The Weerribben-Wieden, a domain conserved by Staatsbosbeheer has been certified as a place where sustainable tourism in a nature preservation is practiced. I am happy for Staatsbosbeheer, this is recognition indeed.
It got me thinking about standards and certifications. This is a reward given because Staatsbosbeheer complies with a European standard that formulates a set of requirements. It has obvious value because it indicates to tourists that they can enjoy nature and come back to find that nature will still be there.
As this certification is valuable to Staatsbosbeheer, it might be asked to pay for the certification because certification involves the verification of the practice to the standard. It could be an European organisation that pays because it wants to stimulate compliance with the standard.
Defining a standard, complying with a standard and assessing the compliance of a standard is expensive and, the claim of compliance raises expectations. It is important that a standard can be trusted because when a standard is proven to be a sham, it reduces the trust in other standards.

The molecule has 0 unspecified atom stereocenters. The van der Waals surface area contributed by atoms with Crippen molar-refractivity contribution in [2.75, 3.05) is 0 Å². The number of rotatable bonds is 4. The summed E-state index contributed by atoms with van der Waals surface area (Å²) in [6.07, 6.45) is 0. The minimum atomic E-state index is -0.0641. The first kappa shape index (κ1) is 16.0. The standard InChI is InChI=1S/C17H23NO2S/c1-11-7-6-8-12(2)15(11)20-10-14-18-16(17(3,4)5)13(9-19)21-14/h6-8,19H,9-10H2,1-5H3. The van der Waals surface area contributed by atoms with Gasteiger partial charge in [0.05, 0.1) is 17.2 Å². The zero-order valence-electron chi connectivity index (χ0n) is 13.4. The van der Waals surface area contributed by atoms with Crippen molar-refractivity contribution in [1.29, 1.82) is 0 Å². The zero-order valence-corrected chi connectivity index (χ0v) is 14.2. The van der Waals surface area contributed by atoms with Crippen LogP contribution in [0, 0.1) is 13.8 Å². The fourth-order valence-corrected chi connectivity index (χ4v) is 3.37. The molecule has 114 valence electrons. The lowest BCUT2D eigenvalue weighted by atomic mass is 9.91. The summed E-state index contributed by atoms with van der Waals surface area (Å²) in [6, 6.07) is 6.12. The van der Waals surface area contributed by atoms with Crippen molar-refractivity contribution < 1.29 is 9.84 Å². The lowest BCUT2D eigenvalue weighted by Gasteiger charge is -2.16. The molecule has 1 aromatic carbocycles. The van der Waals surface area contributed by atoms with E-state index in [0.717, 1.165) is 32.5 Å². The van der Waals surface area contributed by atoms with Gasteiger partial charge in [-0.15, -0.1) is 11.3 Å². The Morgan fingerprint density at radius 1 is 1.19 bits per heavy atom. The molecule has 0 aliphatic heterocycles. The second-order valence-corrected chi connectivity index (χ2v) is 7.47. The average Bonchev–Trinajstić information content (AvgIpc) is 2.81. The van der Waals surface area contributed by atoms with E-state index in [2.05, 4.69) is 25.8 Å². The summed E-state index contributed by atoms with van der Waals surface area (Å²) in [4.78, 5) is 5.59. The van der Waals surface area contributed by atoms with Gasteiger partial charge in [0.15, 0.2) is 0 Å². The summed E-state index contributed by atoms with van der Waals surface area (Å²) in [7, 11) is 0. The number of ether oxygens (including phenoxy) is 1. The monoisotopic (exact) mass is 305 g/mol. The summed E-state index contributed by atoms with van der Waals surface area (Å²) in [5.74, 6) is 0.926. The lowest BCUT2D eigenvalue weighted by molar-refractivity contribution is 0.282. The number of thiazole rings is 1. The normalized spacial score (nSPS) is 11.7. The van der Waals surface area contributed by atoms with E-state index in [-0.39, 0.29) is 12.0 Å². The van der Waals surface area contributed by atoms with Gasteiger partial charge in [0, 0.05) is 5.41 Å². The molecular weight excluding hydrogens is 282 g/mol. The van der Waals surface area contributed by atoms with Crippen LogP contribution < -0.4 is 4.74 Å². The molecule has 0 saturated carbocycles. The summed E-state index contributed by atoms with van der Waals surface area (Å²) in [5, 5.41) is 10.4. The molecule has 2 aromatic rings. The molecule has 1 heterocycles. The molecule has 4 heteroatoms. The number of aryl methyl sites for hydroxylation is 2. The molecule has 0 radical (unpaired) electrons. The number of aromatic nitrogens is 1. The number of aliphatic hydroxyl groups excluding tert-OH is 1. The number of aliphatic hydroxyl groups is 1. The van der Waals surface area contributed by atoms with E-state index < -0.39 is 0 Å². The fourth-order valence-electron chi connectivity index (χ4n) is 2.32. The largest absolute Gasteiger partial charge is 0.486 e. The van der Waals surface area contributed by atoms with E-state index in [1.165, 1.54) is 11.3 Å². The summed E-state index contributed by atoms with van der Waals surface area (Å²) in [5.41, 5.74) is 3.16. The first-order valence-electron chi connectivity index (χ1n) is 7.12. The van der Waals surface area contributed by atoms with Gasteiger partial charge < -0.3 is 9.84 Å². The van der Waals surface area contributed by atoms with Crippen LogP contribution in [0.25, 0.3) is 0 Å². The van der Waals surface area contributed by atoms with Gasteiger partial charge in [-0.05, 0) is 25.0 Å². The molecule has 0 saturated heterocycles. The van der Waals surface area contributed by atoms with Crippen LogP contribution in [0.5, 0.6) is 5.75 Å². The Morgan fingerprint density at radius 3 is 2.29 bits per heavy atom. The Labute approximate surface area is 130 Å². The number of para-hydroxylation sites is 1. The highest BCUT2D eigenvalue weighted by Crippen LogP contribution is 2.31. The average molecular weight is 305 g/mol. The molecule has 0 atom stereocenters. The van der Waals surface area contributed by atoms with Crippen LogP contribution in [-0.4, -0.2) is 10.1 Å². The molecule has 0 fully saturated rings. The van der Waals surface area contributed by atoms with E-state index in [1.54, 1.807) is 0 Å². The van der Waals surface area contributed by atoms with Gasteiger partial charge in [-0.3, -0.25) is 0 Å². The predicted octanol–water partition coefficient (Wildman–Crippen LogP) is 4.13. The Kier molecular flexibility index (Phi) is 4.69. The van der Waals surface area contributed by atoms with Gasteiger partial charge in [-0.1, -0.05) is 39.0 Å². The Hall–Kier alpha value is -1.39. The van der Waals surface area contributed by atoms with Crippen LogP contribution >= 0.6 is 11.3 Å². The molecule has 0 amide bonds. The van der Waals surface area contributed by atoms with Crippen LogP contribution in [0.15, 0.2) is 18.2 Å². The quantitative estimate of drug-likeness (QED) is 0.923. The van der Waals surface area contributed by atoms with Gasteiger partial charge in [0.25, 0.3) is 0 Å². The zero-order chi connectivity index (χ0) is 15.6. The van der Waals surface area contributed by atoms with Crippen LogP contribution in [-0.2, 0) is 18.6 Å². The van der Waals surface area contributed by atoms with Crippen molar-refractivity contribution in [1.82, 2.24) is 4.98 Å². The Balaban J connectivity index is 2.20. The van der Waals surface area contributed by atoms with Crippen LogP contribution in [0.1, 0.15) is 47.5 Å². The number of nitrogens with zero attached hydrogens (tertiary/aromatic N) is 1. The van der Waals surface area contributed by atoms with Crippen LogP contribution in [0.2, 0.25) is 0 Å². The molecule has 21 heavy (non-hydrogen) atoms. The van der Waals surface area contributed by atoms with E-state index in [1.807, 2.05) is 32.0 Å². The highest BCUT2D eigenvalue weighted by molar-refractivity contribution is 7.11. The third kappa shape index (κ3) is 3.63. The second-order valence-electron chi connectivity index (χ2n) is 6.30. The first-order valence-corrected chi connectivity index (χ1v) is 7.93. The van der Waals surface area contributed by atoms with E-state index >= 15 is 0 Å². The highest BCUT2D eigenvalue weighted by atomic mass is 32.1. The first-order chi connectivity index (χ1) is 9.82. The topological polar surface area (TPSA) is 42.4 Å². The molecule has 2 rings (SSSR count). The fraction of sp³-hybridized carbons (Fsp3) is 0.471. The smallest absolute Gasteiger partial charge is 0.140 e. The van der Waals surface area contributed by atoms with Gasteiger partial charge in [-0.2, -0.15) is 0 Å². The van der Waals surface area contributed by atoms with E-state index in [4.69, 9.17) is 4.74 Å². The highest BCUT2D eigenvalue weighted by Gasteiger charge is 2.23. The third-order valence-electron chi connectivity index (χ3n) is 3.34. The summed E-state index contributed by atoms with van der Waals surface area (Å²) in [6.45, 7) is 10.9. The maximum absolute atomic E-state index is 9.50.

A standard makes sense when it adds value or when it stimulates a best practice. Standards are considered to be "business oriented" and consequently it is an accepted practice that the consumer is to pay. It is not only businesses who make use of standards and as I for instance am not willing to pay for the text or the certification of a standard, I will largely ignore standards because the details are outside of my reach.
When the practices of a standard body prevent the adoption of standards, you have a worst case scenario. Standard bodies are aware of this but they have been directed by their governments in this way.
What would be a way out of this dilemma ??